Brothers Dressler

Twin brothers Jason and Lars Dressler are woodworkers from Toronto. Most of the wood seen in the dining room below was created using the wood from one tree that died in 2010.
IDS2012 - Brothers Dressler
The table and light were made from one tree

Tyler MacKenzie + Bettie Cott

I love the lines of Tyler MacKenzie's Radius Lounge chair, and Bettie Cott's Peaks and Valleys coatrack is whimsical and practical - I can easily imagine it in a child's room.
IDS2012 - Tyler MacKenzie and Bettie Cott
Radius Lounge Chair and Peaks and Valleys Coatrack

Kino Guérin

Kino Guérin's pieces are made from bent wood, and are stunning in person.
IDS2012 - Kino Guerin Knot bench
Knot Bench

IDS2012 - Kino Guerin Slate Blackboard
Recycled Slate Blackboard
That's the last of my pictures from IDS12 - I hope I managed to show you some of the great things there were to see at the show, and maybe encouraged you to make a visit to the show next year - I know I'll be going - I can't wait to see what is new then.


IDS12: Part 2

February 01, 2012

Alright, I'm back with some more pictures from the Interior Design Show. I've got a little more zip than yesterday so I'm going to add some words to my pictures!

First up we have one of the groupings put together in the By_Lissoni_Lounge. I'm sorry for the slightly wonky picture, but Lynda Reeves was sitting on one of the couches behind me interviewing someone and I was a little star struck (I did take a picture, but it's not very good - her eyes are closed), so as I'd like the publisher and founder of House&Home magazine to like me I'll keep it to myself).
IDS2012 - By_Lissoni Lounge at IDS12
By_Lissoni Lounge at IDS12
I came across the booth for a store in Toronto called Snobstuff. I loved pretty much everything the owner was showing. All the pieces come from Southern Africa - the owner hails from Zimbabwe, and a portion of each sale goes to the Canadian Red cross to combat malaria. This store is now at the top of my list of must visit stores - if only to see what other great things she has.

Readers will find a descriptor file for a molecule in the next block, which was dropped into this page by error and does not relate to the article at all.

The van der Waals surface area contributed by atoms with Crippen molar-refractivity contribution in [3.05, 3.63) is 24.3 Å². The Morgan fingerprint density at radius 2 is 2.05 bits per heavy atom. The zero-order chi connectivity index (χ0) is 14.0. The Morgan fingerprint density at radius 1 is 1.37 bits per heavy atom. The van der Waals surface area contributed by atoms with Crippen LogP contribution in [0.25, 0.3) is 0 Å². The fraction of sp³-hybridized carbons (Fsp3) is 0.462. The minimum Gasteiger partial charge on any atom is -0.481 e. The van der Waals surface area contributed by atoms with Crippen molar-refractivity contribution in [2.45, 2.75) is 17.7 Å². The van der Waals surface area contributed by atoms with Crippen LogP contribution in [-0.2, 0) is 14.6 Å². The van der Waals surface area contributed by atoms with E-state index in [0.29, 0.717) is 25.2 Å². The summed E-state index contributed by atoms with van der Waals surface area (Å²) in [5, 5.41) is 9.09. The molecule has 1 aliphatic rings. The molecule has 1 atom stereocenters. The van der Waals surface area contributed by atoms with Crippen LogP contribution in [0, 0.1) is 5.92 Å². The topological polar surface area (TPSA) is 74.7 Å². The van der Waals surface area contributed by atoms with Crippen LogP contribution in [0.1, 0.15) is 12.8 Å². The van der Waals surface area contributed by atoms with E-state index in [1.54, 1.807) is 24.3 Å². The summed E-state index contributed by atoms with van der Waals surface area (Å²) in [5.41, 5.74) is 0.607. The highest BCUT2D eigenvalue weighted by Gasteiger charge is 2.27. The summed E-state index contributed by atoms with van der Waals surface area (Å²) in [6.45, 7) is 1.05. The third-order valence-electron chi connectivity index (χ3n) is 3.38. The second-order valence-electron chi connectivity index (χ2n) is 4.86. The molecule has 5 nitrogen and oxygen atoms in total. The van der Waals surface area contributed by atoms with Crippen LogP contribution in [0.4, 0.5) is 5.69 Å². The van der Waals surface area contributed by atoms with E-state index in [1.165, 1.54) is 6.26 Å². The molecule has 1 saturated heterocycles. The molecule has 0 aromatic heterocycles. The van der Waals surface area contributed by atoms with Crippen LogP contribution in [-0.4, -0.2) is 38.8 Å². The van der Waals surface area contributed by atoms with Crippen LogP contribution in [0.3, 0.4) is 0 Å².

IDS2012 - Snobstuff
The light was made by asking 25 people to wrap a rod of brass around their waists - their names were then engraved on the inside of the ring. I love the wire giraffe.

This booth by UpCountry is lovely - I love the mix of warm worn leather and the industrial metal chests mixed with the crystal chandeliers, and of course the British flags.
IDS2012 - UpCountry
Love the wood wall and the warm brown leather. the Metal chests are very 'in' - Restoration Hardware has some as well.

Next up is Elte. They had a rather large booth, and unlike some others had prices listed on many items.
IDS2012 - Elte
Love the Eames lounge chair and industrial light fixture. I also like that they used an area rug on the wall like a tapestry.

This next image was something that confused me a bit. Do these wire baskets look to anyone else like the ones you get golf balls in at the driving range? They do to me, but these ones were $115 each.
IDS2012 - Elte Baskets
Elte - Are these driving range ball baskets??

This was something that Elte did that I loved, and I think is a neat twist on the now (in my opinion) rather overdone subway sign art - individually framed street signs.
IDS2012 - Elte Framed Street Signs
Elte - Framed Street Signs

Take a look at this incredibly interesting chair that was made completely out of Corian (yes, that stuff counter tops are made of). It was part of a collaboration between Dupont Corian and UUfie.
IDS2012 - UUfie - Corian chair
Uufie - chair made out of Corian

This 'Spider Phoebe' chair from Limitless with its bendable legs was rather popular. I wish I'd sat in it - it looks like it would be fun.
IDS2012 - Spider Chair
Spider 'Phoebe' chair

I loved this booth from Jean Gardner Designs - I'm pretty sure it was the curtains that did it.
IDS2012 - Jean Gardiner Designs
Love the curtains

This ottoman/coffee table made me want to rethink my current coffee table (from Gresham House furniture).
IDS2012 - Gresham House
Large Upholstered Ottoman with Tray - I love the muted colours

Last for today is the marvelous wall of peacock feathers that was used to back artwork in the How do you live? exhibit.
IDS2012 - How do you live - Peacock Feathers
Gorgeous Peacock feathers all over the wall, but I'm not sure anyone would ever recreate this.

I've got just more IDS12 post for you tomorrow - I'll show you some of the great Canadian designs from the Studio North exhibit.